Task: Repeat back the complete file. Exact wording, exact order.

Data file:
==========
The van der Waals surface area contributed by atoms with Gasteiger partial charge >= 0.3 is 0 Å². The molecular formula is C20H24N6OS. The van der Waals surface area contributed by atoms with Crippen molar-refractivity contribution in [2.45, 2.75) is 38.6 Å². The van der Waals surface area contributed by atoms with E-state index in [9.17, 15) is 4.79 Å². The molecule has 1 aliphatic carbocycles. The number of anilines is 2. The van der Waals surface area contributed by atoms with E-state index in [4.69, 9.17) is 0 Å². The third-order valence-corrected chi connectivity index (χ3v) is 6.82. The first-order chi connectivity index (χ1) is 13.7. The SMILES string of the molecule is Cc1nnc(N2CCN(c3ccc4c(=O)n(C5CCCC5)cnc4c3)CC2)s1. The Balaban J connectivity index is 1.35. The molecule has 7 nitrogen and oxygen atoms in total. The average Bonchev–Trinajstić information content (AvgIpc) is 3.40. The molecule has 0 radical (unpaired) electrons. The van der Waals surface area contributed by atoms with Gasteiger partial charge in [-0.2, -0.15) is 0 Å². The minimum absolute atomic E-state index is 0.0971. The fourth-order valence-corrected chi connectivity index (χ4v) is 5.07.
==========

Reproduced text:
The van der Waals surface area contributed by atoms with Gasteiger partial charge >= 0.3 is 0 Å². The molecular formula is C20H24N6OS. The van der Waals surface area contributed by atoms with Crippen molar-refractivity contribution in [2.45, 2.75) is 38.6 Å². The van der Waals surface area contributed by atoms with E-state index in [9.17, 15) is 4.79 Å². The molecule has 1 aliphatic carbocycles. The number of anilines is 2. The van der Waals surface area contributed by atoms with E-state index in [4.69, 9.17) is 0 Å². The third-order valence-corrected chi connectivity index (χ3v) is 6.82. The first-order chi connectivity index (χ1) is 13.7. The SMILES string of the molecule is Cc1nnc(N2CCN(c3ccc4c(=O)n(C5CCCC5)cnc4c3)CC2)s1. The Balaban J connectivity index is 1.35. The molecule has 7 nitrogen and oxygen atoms in total. The average Bonchev–Trinajstić information content (AvgIpc) is 3.40. The molecule has 0 radical (unpaired) electrons. The van der Waals surface area contributed by atoms with Gasteiger partial charge in [-0.2, -0.15) is 0 Å². The minimum absolute atomic E-state index is 0.0971. The fourth-order valence-corrected chi connectivity index (χ4v) is 5.07.